Spaghetti Building Part 1

 

In this picture on the bottom you can see another angle of the two supports with a ruler placed at the bottom edge that will be glued down to something most likely wood so it can be moved as a completed assembly after finishing. 

 Yet another angle of the “Spaghetti Building Project” along with my work board.  This could be mentioned as a parallel to the graphics area of an MCAD application.  I will explain the use of  these tools down below in the next picture to come under this one.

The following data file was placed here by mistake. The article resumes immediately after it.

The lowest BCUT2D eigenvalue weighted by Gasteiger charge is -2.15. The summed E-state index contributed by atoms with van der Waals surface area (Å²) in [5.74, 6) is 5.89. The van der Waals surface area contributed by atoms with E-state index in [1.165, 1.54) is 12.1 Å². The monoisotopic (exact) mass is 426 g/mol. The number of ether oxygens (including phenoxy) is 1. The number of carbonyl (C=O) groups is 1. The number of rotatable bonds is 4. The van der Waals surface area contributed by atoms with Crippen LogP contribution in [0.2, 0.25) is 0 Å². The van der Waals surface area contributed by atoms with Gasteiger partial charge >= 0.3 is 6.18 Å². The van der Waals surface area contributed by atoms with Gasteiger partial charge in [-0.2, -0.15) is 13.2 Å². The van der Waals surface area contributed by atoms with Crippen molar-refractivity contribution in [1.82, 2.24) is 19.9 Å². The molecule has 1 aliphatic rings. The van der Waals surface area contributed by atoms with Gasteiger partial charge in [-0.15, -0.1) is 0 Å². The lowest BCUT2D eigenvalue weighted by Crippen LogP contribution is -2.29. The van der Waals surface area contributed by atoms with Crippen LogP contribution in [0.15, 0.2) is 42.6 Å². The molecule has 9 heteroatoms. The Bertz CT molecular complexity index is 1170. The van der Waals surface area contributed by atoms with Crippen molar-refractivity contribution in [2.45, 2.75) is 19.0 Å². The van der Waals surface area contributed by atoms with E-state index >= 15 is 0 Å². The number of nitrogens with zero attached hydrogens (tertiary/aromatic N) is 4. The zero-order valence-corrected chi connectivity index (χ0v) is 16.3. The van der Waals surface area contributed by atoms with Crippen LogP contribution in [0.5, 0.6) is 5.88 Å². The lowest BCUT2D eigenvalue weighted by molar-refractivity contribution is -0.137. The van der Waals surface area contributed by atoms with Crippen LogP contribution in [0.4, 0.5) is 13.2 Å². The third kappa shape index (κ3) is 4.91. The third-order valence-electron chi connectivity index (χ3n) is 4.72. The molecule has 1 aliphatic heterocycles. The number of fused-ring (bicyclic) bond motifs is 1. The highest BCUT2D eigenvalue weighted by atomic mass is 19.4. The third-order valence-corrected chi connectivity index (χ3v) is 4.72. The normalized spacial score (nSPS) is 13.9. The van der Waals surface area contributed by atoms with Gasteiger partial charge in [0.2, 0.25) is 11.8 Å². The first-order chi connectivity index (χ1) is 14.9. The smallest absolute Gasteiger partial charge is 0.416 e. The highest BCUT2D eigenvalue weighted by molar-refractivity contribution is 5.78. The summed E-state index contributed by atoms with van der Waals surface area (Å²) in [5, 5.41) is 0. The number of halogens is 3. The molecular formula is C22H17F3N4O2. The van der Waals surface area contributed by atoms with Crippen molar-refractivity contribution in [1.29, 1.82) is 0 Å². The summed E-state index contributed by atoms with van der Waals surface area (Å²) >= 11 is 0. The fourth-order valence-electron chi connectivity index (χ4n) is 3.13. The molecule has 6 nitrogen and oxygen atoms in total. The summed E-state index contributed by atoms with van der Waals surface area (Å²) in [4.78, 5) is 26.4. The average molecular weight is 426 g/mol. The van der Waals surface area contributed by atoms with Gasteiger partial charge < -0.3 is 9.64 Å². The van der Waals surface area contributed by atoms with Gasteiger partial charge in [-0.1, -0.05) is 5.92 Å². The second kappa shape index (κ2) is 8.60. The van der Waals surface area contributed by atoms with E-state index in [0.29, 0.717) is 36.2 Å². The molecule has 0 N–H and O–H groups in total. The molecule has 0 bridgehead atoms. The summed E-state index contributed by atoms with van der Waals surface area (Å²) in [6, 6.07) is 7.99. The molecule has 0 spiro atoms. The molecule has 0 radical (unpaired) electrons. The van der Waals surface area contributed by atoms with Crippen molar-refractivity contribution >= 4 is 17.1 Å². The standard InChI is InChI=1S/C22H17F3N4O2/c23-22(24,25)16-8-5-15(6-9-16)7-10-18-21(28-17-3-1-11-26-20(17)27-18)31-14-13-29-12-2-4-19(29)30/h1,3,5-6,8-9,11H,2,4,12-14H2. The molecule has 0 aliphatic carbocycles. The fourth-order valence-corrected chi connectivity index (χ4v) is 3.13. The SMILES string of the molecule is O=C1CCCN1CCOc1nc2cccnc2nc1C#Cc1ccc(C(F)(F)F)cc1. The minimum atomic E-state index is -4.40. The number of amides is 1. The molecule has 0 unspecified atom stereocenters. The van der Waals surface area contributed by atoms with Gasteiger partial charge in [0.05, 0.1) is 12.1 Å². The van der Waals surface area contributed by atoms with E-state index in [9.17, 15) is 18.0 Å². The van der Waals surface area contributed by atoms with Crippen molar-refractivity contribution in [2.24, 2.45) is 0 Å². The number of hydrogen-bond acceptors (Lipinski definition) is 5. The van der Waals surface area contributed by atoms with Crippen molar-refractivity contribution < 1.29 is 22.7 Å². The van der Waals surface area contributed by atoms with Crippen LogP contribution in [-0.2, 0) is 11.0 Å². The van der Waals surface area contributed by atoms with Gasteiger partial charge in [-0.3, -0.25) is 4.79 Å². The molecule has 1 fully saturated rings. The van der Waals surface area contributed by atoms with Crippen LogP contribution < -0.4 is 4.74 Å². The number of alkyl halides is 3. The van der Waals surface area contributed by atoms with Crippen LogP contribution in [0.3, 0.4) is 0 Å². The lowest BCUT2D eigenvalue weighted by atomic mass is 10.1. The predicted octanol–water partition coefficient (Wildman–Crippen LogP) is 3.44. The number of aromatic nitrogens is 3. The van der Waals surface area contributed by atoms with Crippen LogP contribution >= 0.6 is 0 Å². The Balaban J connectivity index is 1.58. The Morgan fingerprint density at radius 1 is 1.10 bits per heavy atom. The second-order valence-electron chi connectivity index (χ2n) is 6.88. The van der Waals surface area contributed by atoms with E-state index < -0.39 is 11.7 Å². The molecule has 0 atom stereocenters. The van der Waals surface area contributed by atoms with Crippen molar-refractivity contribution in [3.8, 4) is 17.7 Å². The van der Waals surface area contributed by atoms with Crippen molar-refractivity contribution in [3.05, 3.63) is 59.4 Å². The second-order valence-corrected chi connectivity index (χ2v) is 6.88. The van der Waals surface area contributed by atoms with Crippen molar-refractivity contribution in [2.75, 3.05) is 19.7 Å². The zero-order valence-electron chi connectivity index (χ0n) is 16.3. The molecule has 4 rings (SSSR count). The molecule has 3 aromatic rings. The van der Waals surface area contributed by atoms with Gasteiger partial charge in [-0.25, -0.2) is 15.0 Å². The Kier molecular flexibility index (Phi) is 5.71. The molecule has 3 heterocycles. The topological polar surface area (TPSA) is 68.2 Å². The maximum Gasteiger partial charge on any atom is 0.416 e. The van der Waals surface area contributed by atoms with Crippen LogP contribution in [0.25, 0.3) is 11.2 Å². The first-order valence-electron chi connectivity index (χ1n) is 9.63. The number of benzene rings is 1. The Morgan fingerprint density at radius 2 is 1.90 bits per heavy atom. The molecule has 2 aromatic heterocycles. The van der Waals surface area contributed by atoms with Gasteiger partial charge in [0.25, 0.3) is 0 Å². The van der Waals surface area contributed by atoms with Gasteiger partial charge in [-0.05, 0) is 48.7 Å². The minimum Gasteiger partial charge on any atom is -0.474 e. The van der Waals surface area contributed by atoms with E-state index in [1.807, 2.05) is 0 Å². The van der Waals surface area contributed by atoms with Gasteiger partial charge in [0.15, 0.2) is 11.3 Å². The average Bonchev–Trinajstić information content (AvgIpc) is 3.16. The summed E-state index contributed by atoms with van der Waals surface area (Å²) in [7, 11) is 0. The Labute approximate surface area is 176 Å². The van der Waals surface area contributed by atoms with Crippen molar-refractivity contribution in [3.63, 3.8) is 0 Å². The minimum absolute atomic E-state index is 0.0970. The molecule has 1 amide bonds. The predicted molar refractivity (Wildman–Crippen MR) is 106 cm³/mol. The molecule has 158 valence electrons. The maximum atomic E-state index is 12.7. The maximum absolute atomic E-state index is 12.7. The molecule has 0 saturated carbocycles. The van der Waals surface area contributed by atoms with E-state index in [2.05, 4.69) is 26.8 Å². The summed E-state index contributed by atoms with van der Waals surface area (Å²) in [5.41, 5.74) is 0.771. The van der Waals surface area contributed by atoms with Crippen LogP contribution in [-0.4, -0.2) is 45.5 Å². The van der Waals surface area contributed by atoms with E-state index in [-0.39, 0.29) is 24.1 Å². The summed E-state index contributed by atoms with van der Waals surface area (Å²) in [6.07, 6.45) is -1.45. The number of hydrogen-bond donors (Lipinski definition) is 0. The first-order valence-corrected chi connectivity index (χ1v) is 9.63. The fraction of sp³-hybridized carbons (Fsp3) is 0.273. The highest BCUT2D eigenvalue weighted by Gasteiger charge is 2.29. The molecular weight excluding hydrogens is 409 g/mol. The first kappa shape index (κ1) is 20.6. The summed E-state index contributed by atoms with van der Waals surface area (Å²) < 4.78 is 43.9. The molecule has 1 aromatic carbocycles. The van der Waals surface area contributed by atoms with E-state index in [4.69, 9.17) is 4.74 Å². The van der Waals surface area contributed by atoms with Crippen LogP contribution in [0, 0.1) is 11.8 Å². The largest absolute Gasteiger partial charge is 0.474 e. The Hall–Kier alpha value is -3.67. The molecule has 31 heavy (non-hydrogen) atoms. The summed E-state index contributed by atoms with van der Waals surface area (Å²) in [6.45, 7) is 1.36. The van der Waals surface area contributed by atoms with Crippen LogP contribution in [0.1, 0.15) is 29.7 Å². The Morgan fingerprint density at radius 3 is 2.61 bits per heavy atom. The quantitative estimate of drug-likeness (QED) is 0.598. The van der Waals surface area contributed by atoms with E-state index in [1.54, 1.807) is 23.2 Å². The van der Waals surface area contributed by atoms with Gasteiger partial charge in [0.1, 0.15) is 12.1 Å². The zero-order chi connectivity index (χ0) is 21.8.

Starting from the top left of the board you will see the glue that I am using.  I’m diluting it to 50% of its consistency so it runs into the tiny interspaces of the noodle joints.  This works out good but not perfect.  If you are not careful it will run onto the paper printout that is used for a template.  Then comes the box of spaghetti.  Keep in mind that this is a very thin type of pasta and it can be considered to be an extra level of difficulty.  This could be good practice for surgeons.   Next we come to the two pill containers.  Great news here.  The glue does not make a mess inside of it by coating the inside.  For some reason the glue due to cohesion or adhesion drains back nicely even after a rough shaking of the contents to keep it mixed well with the water.  The second bottle contains those small leftover pieces that can be used somewhere I’m sure.  The round black magnets add weight to hold down parts that are springy.  They also are easily added to and don’t slip off of each other.  Only problem I had with them is that you have to get the polarities right or you will push the one off that is there already and cause a compound fracture of a part.  Luckily the parts are cheap and easily procured.   The tape is used to hold parts down to the paper template so you can get things glued together.  Since this building material is very light in Mass, it doesn’t take much to move it away with another part you are bringing into the assembly.  Afterwards, the box cutter (which could be substituted for something else in the schools is used for cutting the tape and peeling it off from holding down the part.  You could also not even use the box cutter by using the tooth picks to pull up the tape so you can get an edge to pull it back off of the part.  Toothpicks are also used for the preferred gluing choice.  Small droplets that do not fall off from the tip when you are holding it up vertical seem to be the idea amount.  In the paper plate are my wet paper towels to rid the fingers of glue